Recently, global climate news has been focussed on the latest report from the Intergovernmental Panel on Climate Change (IPCC). This report identifies the issues a changing climate present and what they mean for our future.
We’ve looked at the report’s findings and discussed ways that we can all contribute to making a difference. But first, some background information on who the IPCC is and what makes this report so important.
Who is the IPCC?
The IPCC is the Intergovernmental Panel on Climate Change.
It was established by the United Nations Environment Programme (UNEP) and the World Meteorological Organisation (WMO) in 1988. Its goal is to provide policy makers across the globe with accurate information about the climate and identify the state of knowledge surrounding climate change and its impacts.
The IPCC assessment reports are released approximately every seven years and in 2021, their sixth assessment report was published. Worked on by climate scientists from across the globe, their latest report saw contributions from 234 scientists from 66 countries.
What does the 2021 report say?
In his statement following the release of the report, Secretary-General of the United Nations, António Guterres described it as a “code red for humanity”.
Climate change is now happening more rapidly than ever before, and at a rate faster than scientists anticipated. This is impacting extreme weather events across the globe with an increase in floods, bushfires, and the prolonged impact of drought.
Essentially, the report estimates that we are going to reach 1.5C of global warming sometime in the next decade. This rise is calculated in comparison to the average temperature in ‘pre-industrial’ times, telling us that the human influence on climate change is no longer in question.
In response to the report, Greenfleet CEO, Wayne Wescott said, “the debate is over. We know that human influence has now unequivocally warmed the planet. We must accept the reality of the situation and then take action.”
While climate change is worsening, the good news is that climate science is getting better and more precise. Now, the data around this issue is established and we have a better understanding of the state of the climate and what we need to do improve it.
There is a window of time now that humans can positively alter the path we are on. Decisions we make today can help reduce temperatures into the future, even after we have hit the anticipated 1.5C of warming. Emissions must be reduced and there has to be a commitment to making change on a global scale.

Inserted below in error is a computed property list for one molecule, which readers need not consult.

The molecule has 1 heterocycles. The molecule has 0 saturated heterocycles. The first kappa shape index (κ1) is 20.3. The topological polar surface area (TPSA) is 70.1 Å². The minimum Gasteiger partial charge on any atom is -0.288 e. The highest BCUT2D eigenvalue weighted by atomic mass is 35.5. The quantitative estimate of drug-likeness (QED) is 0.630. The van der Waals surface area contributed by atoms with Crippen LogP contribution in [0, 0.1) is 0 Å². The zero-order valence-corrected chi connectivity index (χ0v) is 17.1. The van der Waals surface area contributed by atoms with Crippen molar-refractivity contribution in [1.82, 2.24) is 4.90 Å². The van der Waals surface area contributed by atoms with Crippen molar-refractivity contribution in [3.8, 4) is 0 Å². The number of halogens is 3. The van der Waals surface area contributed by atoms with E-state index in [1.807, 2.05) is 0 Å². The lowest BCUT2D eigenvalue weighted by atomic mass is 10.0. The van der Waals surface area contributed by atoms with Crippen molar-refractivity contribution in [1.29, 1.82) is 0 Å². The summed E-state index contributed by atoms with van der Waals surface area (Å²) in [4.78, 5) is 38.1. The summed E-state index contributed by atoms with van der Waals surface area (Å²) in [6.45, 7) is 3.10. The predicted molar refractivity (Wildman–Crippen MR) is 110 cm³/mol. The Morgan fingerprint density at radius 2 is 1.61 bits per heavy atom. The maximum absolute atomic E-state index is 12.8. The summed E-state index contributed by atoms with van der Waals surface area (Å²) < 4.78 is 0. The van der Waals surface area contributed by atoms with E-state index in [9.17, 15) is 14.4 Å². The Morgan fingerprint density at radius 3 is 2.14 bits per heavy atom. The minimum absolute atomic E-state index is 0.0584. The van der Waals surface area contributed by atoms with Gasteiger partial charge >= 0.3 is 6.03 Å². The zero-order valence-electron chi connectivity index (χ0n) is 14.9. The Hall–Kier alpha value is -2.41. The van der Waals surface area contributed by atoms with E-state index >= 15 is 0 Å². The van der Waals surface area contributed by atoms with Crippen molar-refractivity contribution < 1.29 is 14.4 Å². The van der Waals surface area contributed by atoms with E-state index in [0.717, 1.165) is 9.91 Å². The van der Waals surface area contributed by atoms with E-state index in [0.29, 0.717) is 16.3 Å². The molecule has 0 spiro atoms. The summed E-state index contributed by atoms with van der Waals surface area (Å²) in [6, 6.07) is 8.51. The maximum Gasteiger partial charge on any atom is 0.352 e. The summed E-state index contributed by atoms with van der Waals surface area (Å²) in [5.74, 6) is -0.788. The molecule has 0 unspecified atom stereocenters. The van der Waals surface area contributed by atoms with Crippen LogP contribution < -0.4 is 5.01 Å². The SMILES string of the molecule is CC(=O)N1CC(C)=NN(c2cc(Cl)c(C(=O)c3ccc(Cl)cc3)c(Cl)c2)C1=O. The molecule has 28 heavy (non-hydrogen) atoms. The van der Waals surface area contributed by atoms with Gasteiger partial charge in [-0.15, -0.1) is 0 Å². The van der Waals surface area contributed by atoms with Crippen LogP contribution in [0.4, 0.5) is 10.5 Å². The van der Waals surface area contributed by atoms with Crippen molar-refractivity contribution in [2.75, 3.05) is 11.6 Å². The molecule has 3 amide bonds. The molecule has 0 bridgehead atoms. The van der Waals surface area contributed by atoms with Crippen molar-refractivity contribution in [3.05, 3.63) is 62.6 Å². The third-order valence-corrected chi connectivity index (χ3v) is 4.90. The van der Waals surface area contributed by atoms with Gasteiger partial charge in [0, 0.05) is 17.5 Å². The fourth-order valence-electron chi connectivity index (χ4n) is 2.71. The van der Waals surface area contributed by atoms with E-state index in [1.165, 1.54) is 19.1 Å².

Where do we go from here?
The report made clear that human induced climate change has now impacted every continent on Earth, but it also provided hope that change is possible. While it is easy to feel despair in the face of news such as this, the fact is that each and every one of us can be a part of the solution.
Through the sustained reduction of emissions into our atmosphere, air quality could improve, temperatures could stabilise, and we could make a difference for the planet.
If you are looking for practical ways that you can make a positive change, consider the following:
- Reduce your environmental impact as much as you can through your travel, diet, purchase decisions, and household.
- Use your vote to advocate for stronger climate policy that will help achieve the targets needed to improve the climate outlook.
- Assess whether you’re investing your super into an ethical fund
- Offset the emissions you can’t avoid with Greenfleet through native reforestation.
Greenfleet is Australia’s first carbon offset provider, and since 1997, we have planted more than 9.6 million native trees across 500 forests in Australia and New Zealand. As these forests grow, they will capture more than 3.5 million tonnes of CO2-e, actively drawing down carbon in the atmosphere and fighting the impacts of climate change.
There is no doubt that the IPCC’s latest report is a stark declaration of how much work is ahead of us. That said, even as we grapple with the impacts of human induced climate change, there is the opportunity for all of us to be a part of the solution.
Together, we can grow our forests and grow climate hope.